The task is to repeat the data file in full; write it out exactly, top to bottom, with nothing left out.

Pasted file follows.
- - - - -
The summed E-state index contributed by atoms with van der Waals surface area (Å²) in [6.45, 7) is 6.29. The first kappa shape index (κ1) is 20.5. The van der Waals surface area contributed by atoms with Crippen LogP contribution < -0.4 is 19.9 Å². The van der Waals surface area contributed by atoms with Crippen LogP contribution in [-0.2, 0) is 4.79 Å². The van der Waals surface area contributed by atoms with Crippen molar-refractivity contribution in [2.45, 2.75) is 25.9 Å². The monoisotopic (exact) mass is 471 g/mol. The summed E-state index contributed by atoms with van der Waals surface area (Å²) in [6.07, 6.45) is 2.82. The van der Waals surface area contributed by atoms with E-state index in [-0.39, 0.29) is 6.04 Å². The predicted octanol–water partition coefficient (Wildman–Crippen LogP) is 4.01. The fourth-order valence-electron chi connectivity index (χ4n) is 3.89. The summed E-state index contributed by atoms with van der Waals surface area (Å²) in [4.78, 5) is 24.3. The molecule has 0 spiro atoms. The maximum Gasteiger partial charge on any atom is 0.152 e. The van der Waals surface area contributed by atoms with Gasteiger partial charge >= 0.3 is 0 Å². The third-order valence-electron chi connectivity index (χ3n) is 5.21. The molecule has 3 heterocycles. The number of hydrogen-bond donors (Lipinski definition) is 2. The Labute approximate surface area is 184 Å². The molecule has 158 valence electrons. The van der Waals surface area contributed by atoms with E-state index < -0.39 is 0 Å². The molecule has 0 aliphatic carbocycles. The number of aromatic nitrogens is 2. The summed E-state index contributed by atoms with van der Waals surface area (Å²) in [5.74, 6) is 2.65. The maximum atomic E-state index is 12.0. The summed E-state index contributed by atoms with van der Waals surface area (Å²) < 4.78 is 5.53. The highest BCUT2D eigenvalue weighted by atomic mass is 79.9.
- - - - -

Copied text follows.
The summed E-state index contributed by atoms with van der Waals surface area (Å²) in [6.45, 7) is 6.29. The first kappa shape index (κ1) is 20.5. The van der Waals surface area contributed by atoms with Crippen LogP contribution < -0.4 is 19.9 Å². The van der Waals surface area contributed by atoms with Crippen LogP contribution in [-0.2, 0) is 4.79 Å². The van der Waals surface area contributed by atoms with Crippen molar-refractivity contribution in [2.45, 2.75) is 25.9 Å². The monoisotopic (exact) mass is 471 g/mol. The summed E-state index contributed by atoms with van der Waals surface area (Å²) in [6.07, 6.45) is 2.82. The van der Waals surface area contributed by atoms with E-state index in [-0.39, 0.29) is 6.04 Å². The predicted octanol–water partition coefficient (Wildman–Crippen LogP) is 4.01. The fourth-order valence-electron chi connectivity index (χ4n) is 3.89. The summed E-state index contributed by atoms with van der Waals surface area (Å²) in [4.78, 5) is 24.3. The molecule has 0 spiro atoms. The maximum Gasteiger partial charge on any atom is 0.152 e. The van der Waals surface area contributed by atoms with Gasteiger partial charge >= 0.3 is 0 Å². The third-order valence-electron chi connectivity index (χ3n) is 5.21. The molecule has 3 heterocycles. The number of hydrogen-bond donors (Lipinski definition) is 2. The Labute approximate surface area is 184 Å². The molecule has 158 valence electrons. The van der Waals surface area contributed by atoms with E-state index < -0.39 is 0 Å². The molecule has 0 aliphatic carbocycles. The number of aromatic nitrogens is 2. The summed E-state index contributed by atoms with van der Waals surface area (Å²) in [5.74, 6) is 2.65. The maximum atomic E-state index is 12.0. The summed E-state index contributed by atoms with van der Waals surface area (Å²) < 4.78 is 5.53. The highest BCUT2D eigenvalue weighted by atomic mass is 79.9.